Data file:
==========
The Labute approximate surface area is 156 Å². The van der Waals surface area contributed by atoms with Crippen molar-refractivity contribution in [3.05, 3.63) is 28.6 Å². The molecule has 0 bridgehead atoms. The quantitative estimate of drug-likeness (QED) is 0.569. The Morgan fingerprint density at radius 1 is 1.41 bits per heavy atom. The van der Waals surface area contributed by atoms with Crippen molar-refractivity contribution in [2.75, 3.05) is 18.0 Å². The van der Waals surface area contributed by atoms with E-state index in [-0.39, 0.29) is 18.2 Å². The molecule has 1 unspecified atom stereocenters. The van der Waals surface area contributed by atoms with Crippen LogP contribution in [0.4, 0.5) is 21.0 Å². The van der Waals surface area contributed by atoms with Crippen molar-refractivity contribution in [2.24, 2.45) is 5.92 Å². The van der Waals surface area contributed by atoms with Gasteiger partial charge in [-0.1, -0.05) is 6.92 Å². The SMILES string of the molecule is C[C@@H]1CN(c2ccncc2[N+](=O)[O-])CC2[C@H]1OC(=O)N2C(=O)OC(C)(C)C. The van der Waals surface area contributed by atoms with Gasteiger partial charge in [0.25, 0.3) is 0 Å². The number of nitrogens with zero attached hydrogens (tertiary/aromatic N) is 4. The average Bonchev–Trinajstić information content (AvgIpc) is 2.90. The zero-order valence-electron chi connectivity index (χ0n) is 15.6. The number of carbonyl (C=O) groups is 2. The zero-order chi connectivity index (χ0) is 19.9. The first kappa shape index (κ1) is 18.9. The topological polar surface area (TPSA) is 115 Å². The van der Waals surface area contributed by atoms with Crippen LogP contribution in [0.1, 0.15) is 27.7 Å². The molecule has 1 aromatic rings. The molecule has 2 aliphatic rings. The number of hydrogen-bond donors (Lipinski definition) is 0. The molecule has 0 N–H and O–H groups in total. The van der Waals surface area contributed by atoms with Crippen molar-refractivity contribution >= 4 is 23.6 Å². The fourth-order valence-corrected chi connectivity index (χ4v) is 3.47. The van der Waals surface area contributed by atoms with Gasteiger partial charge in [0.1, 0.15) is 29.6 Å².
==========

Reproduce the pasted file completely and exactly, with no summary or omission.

The Labute approximate surface area is 156 Å². The van der Waals surface area contributed by atoms with Crippen molar-refractivity contribution in [3.05, 3.63) is 28.6 Å². The molecule has 0 bridgehead atoms. The quantitative estimate of drug-likeness (QED) is 0.569. The Morgan fingerprint density at radius 1 is 1.41 bits per heavy atom. The van der Waals surface area contributed by atoms with Crippen molar-refractivity contribution in [2.75, 3.05) is 18.0 Å². The van der Waals surface area contributed by atoms with E-state index in [-0.39, 0.29) is 18.2 Å². The molecule has 1 unspecified atom stereocenters. The van der Waals surface area contributed by atoms with Crippen LogP contribution in [0.4, 0.5) is 21.0 Å². The van der Waals surface area contributed by atoms with Crippen molar-refractivity contribution in [2.24, 2.45) is 5.92 Å². The van der Waals surface area contributed by atoms with Gasteiger partial charge in [-0.1, -0.05) is 6.92 Å². The SMILES string of the molecule is C[C@@H]1CN(c2ccncc2[N+](=O)[O-])CC2[C@H]1OC(=O)N2C(=O)OC(C)(C)C. The van der Waals surface area contributed by atoms with Gasteiger partial charge in [0.25, 0.3) is 0 Å². The number of nitrogens with zero attached hydrogens (tertiary/aromatic N) is 4. The average Bonchev–Trinajstić information content (AvgIpc) is 2.90. The zero-order valence-electron chi connectivity index (χ0n) is 15.6. The number of carbonyl (C=O) groups is 2. The zero-order chi connectivity index (χ0) is 19.9. The first kappa shape index (κ1) is 18.9. The topological polar surface area (TPSA) is 115 Å². The van der Waals surface area contributed by atoms with Crippen LogP contribution in [0.1, 0.15) is 27.7 Å². The molecule has 1 aromatic rings. The molecule has 2 aliphatic rings. The number of hydrogen-bond donors (Lipinski definition) is 0. The molecule has 0 N–H and O–H groups in total. The van der Waals surface area contributed by atoms with Crippen molar-refractivity contribution >= 4 is 23.6 Å². The fourth-order valence-corrected chi connectivity index (χ4v) is 3.47. The van der Waals surface area contributed by atoms with Gasteiger partial charge in [0.1, 0.15) is 29.6 Å².